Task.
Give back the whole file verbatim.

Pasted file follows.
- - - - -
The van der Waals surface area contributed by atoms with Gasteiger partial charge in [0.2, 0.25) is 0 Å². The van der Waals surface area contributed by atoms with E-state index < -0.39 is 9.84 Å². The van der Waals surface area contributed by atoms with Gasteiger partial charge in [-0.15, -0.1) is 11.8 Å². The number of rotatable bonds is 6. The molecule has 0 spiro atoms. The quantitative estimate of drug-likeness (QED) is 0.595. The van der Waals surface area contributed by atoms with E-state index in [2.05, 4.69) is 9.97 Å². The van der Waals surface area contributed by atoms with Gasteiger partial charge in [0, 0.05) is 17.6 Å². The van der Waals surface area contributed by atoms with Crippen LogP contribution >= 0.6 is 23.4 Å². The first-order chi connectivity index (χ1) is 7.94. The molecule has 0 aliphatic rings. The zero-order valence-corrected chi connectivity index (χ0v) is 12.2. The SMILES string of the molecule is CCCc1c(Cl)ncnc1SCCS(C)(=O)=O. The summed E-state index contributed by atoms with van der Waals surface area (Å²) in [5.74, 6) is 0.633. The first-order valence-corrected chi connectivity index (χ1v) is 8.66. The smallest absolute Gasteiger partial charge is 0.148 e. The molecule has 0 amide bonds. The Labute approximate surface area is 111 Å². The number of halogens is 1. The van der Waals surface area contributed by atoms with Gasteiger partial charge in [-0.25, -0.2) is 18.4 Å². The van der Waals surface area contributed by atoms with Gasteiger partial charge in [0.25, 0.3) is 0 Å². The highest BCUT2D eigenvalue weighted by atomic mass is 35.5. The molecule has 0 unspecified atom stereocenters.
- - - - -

The van der Waals surface area contributed by atoms with Gasteiger partial charge in [0.2, 0.25) is 0 Å². The van der Waals surface area contributed by atoms with E-state index < -0.39 is 9.84 Å². The van der Waals surface area contributed by atoms with Gasteiger partial charge in [-0.15, -0.1) is 11.8 Å². The number of rotatable bonds is 6. The molecule has 0 spiro atoms. The quantitative estimate of drug-likeness (QED) is 0.595. The van der Waals surface area contributed by atoms with E-state index in [2.05, 4.69) is 9.97 Å². The van der Waals surface area contributed by atoms with Gasteiger partial charge in [0, 0.05) is 17.6 Å². The van der Waals surface area contributed by atoms with Crippen LogP contribution >= 0.6 is 23.4 Å². The first-order chi connectivity index (χ1) is 7.94. The molecule has 0 aliphatic rings. The zero-order valence-corrected chi connectivity index (χ0v) is 12.2. The SMILES string of the molecule is CCCc1c(Cl)ncnc1SCCS(C)(=O)=O. The summed E-state index contributed by atoms with van der Waals surface area (Å²) in [5.74, 6) is 0.633. The first-order valence-corrected chi connectivity index (χ1v) is 8.66. The smallest absolute Gasteiger partial charge is 0.148 e. The molecule has 0 amide bonds. The Labute approximate surface area is 111 Å². The number of halogens is 1. The van der Waals surface area contributed by atoms with Gasteiger partial charge in [-0.25, -0.2) is 18.4 Å². The van der Waals surface area contributed by atoms with Gasteiger partial charge in [0.25, 0.3) is 0 Å². The highest BCUT2D eigenvalue weighted by atomic mass is 35.5. The molecule has 0 unspecified atom stereocenters.